Grand Lodges are said to be “in amity” with one another when the two lodges both recognize the other’s legitimacy, and in those cases, Masons from each lodge are permitted to intermingle at Masonic events. The qualifications for recognition vary from lodge to lodge, as does most everything else about Freemasonry, but some of the most common criteria were handed down by the Grand Lodge of England in 1929. These criteria include belief in a supreme being and display of scripture during Masonic functions—although ironically, there is to be no discussion of religion, or politics for that matter. Additional criteria include only conferring membership to men, and observing certain other customs. What these customs actually entail are left to our imagination.
Conspiracies and Scandals
The danger faced by any secret society is that, when nobody knows what your organization is actually about, people are inevitably going to invent information to fill in the gaps. And as the largest secret organization in the world, Freemasonry has borne the brunt of countless conspiracy theories. Over the last few centuries, it’s been linked to everything from the crimes of Jack the Ripper to the moon landing.
An early tipping point came in 1826, when William Morgan announced that he would be publishing a tell-all book revealing the secrets of Freemasonry in detail. Shortly thereafter, he disappeared. The local Masons in his home city of Batavia, New York had vociferously protested Morgan’s upcoming exposé, which broke the Masons’ oath not to reveal any of their organization’s secrets. It is suspected that local Masons were behind several short stints that Morgan spent in jail following the announcement of his publication. But it was his disappearance that would incite a firestorm that eventually gave rise to the term “anti-Masonry.”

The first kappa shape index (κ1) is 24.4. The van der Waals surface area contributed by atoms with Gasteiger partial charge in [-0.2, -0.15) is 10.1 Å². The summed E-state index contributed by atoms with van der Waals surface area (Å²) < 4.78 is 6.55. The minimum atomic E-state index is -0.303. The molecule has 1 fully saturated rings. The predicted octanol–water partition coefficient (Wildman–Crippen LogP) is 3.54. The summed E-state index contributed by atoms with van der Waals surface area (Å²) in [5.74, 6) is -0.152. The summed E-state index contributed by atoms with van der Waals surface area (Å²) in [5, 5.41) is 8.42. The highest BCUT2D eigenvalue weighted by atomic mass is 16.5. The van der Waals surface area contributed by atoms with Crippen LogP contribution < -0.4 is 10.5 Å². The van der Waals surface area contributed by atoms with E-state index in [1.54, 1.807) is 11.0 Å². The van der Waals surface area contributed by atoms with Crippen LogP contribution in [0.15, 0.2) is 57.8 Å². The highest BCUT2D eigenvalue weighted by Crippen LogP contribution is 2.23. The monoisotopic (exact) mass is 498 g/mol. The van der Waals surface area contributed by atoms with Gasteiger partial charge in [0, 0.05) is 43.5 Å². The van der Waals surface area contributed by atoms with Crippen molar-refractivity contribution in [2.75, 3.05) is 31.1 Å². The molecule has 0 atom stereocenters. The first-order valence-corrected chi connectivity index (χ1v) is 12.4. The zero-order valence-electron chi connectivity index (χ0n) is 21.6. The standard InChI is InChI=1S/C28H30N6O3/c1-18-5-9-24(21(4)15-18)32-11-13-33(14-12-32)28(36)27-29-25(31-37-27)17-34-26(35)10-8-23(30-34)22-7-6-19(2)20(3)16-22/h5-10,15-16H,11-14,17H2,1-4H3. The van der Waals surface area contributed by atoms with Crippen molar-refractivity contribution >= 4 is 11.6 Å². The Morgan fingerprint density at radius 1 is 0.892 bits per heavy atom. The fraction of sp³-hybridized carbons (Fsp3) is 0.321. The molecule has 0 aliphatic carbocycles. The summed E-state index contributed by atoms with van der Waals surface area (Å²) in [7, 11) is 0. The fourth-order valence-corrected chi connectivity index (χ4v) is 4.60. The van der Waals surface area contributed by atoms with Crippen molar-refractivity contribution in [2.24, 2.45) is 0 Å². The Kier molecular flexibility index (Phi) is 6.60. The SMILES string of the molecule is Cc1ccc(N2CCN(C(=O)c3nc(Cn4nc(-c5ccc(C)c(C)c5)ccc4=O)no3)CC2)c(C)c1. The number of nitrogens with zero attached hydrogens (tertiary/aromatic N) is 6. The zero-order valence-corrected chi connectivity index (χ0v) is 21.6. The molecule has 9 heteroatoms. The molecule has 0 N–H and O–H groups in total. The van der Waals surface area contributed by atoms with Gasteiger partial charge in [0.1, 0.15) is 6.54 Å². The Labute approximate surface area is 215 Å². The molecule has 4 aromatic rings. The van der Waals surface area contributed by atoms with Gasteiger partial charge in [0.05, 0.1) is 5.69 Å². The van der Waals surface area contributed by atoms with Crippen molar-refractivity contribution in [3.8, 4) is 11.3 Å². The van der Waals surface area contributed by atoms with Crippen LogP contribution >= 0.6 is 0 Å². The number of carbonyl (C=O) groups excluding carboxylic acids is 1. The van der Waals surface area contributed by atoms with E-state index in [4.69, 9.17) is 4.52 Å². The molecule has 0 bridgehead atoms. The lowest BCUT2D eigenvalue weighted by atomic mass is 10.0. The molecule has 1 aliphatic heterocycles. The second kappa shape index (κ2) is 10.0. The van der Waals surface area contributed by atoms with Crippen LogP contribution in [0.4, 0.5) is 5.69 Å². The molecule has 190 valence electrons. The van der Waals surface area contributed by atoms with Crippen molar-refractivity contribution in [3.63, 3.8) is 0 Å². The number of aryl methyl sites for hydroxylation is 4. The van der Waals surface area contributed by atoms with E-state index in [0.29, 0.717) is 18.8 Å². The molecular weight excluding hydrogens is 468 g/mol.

Upon his second arrest in September of 1826, Morgan was whisked away from the jail in a carriage, under cover of night. He was never heard from again. Several Masons were eventually convicted of taking part in Morgan’s kidnapping, but his whereabouts and the details of his presumed murder were never conclusively determined.
The one undeniable legacy left behind by Morgan’s disappearance was the rise of anti-Masonry in the United States. In fact, immediately after he vanished, the Anti-Masonic Party formed, one of the earliest third-party political groups in American history.
The party was nearly defunct by 1835, but the sentiment remained. In the years since then, the anti-Masonry movement hasn't had any kind of formal organization. It has been driven by everything from conspiracy theories to religious objections to political machinations, and has taken many forms across different governments throughout history.
During World War II, Freemasons were among those persecuted during the Holocaust. This was, in part, due to one of the longer-standing conspiracy theories surrounding Freemasonry: an antisemitic claim that Freemasons and Jews plotted together to control global geopolitical and economic forces.
These conspiracy theories have been fueled by a variety of literary forgeries and hoaxes, such as the famous “Taxil hoax.” In the late 19th century, Marie Joseph Gabriel Antoine Jogand-Pagès (writing under the pen name Leo Taxil) professed to have converted to Catholicism and penned a variety of tell-all books about Satanic practices within the highest ranks of Freemasonry.
The entire thing was a hoax intended to poke fun at both Freemasonry and Catholicism, as Jogand-Pagès openly professed years later. And yet, the books of the “Taxil hoax” continue to be cited as evidence of Masonic conspiracy to this day, along with other fraudulent written works like The Protocols of the Elders of Zion.
So is Freemasonry little more than a fraternal club with delusions of grandeur, or is it a global cabal that controls world governments and economies, faked the moon landing, and killed John F. Kennedy? While it may be impossible for any non-Mason to ever definitively say what Masonry is, we’re pretty sure it’s closer to the former. After all, if a secret organization had that much power, it would probably be a little more, well, secretive about it, right?